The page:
1. Legacy Systems

Financial services institutions, especially large banks, are known to have outdated legacy systems that hinder the ability to alter or add to their technology suite. These legacy systems have been in place for years, and many legacy systems are outdated due to the pace of technological change over the last decade. Outdated and expensive legacy systems represent significant costs to financial institutions. They are one of the primary reasons that the financial services industry are at risk of disruption from FinTech firms.

Legacy systems are a reason that financial institutions cannot offer low-cost, convenient, technology-enabled features to consumers. While features that fully integrate financial services with their everyday devices would be greatly appreciated by consumers, they are difficult for financial services institutions to implement because of legacy technology. The existing technologies already in place simply do not have the capabilities that customers need.

2. Lack of Integration with Consumer Technology

Legacy systems might play a part in preventing FinServ firms from adopting technology solutions that integrate with consumer technology. Regardless, FinServ firms need to integrate their services with consumer technologies. People want to use their smartphone to transfer money or check on a payment. Mobile and online banking is no longer something that adds value; it is now a requirement. The next steps for integrating financial services with consumer technology will be to prepare for virtual assistants, artificial intelligence and a hyperconnected world where the smartphone is central to all the activities in a person’s life.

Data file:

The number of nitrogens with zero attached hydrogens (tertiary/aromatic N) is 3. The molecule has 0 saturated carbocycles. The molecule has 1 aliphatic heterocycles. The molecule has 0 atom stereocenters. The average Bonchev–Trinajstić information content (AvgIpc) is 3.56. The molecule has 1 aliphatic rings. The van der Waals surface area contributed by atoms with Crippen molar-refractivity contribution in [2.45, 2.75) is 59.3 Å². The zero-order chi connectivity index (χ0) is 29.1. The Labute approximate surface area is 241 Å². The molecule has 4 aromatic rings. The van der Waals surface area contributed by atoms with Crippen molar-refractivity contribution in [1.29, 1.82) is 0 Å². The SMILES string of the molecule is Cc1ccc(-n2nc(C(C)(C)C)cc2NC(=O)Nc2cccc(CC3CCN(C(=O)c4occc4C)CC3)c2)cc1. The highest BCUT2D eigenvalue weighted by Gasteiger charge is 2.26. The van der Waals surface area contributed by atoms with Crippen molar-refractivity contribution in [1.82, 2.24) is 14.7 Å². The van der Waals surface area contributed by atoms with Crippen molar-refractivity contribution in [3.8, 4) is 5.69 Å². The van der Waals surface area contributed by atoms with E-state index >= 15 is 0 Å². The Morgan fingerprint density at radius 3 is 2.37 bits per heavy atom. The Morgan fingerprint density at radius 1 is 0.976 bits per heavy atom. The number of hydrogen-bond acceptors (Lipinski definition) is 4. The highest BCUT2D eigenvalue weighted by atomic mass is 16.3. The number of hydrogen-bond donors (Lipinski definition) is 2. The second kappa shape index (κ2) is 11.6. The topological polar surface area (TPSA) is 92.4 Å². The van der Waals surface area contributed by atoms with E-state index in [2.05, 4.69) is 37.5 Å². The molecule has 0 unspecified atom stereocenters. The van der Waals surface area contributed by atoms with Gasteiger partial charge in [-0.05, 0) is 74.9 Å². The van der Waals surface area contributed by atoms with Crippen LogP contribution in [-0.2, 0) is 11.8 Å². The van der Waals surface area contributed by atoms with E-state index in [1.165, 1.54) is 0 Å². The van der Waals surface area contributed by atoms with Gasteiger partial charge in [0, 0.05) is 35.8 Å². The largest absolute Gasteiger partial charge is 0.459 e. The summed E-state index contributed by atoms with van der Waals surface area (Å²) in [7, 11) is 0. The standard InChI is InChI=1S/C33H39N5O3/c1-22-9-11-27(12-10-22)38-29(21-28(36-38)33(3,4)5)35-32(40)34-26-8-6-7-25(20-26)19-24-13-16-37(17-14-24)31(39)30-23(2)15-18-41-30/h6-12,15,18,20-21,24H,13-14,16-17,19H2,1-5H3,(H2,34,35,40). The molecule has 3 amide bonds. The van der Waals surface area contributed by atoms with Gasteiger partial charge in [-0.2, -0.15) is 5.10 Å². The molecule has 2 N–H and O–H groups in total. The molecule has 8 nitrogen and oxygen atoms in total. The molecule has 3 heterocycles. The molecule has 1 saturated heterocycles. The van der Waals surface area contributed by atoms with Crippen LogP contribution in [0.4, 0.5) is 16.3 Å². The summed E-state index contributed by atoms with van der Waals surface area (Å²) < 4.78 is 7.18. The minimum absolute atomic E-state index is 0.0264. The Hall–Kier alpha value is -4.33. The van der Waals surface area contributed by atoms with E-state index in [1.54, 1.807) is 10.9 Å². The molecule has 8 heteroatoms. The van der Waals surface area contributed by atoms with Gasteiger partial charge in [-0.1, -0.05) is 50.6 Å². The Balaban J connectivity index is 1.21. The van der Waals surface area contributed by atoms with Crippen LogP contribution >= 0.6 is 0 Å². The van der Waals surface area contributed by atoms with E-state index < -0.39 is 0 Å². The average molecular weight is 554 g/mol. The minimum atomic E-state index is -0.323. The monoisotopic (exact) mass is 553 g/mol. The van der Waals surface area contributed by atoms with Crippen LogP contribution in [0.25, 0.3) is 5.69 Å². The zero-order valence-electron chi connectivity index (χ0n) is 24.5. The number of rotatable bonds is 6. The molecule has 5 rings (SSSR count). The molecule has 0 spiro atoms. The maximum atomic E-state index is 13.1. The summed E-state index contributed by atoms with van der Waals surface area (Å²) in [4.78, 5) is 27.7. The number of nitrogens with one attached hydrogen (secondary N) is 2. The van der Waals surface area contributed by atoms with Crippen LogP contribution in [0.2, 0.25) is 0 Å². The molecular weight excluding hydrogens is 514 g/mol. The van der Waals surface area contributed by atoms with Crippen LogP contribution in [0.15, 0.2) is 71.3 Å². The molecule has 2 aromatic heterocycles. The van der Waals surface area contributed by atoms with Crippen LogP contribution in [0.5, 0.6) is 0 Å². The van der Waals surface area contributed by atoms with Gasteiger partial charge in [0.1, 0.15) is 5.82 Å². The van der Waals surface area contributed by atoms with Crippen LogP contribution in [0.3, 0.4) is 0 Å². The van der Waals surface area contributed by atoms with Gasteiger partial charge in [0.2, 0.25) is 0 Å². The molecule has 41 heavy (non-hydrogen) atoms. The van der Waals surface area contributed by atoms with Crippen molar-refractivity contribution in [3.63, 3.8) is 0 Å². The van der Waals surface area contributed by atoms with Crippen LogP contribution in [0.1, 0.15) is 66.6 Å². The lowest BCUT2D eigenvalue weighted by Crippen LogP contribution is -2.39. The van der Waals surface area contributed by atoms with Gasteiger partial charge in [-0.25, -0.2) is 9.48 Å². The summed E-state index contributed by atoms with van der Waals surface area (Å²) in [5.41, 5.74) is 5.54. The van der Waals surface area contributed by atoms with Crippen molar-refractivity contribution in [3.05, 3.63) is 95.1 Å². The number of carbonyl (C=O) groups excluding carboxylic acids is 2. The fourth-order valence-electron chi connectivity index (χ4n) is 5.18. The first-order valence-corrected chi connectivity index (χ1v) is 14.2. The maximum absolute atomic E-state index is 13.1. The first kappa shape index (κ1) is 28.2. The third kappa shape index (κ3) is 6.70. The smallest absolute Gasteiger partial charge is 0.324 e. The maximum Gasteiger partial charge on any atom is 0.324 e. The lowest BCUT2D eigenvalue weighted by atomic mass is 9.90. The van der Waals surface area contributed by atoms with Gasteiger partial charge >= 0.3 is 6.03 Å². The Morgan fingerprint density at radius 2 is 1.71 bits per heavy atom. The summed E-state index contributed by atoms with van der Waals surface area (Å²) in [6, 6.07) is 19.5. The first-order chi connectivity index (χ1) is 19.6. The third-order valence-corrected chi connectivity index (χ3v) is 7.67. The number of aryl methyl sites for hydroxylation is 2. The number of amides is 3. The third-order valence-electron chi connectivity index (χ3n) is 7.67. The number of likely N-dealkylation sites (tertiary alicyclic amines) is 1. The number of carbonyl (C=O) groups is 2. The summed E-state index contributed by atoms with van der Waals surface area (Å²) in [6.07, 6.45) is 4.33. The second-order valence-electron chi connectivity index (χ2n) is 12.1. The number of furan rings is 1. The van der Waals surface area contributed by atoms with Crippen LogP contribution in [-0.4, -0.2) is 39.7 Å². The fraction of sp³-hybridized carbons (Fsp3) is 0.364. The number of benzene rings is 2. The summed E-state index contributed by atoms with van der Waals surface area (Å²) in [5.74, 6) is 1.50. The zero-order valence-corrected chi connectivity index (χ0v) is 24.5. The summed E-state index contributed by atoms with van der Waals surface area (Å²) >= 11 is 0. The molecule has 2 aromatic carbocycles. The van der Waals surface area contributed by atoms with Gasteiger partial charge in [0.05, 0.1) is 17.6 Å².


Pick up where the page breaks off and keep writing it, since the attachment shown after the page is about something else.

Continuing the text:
People want convenience. The best way to provide that is by making your services accessible to those using popular consumer technologies.

3. Reliance on Regulatory Barriers

The financial services industry is one of the most heavily regulated industries on Earth. These regulations increase costs for financial institutions and add steps to a variety of financial services workflows. The additional steps created by compliance can dramatically slow down business processes. Regulations also represent a significant barrier to entry for FinTech firms due to the significant costs associated with maintaining compliance. Some regulatory requirements that limit competition in financial services include minimum capital requirements, multiple points of oversight and particular requirements regarding oversight of information assets. These barriers are difficult for any new challenger to overcome.

Existing financial institutions have relied on these barriers of entry to protect themselves from the competition. Without these regulations FinTech firms, challenger banks and other technology companies would be able to enter the financial services industry and compete with traditional financial service providers.

Regulations Won’t Protect Financial Services Forever

As Uber began taking market share from taxi drivers, the taxi drivers pushed back. They called on governments around the world to regulate ride-sharing services. In some jurisdictions, ride-sharing services were regulated by government bodies. In many others, they were not.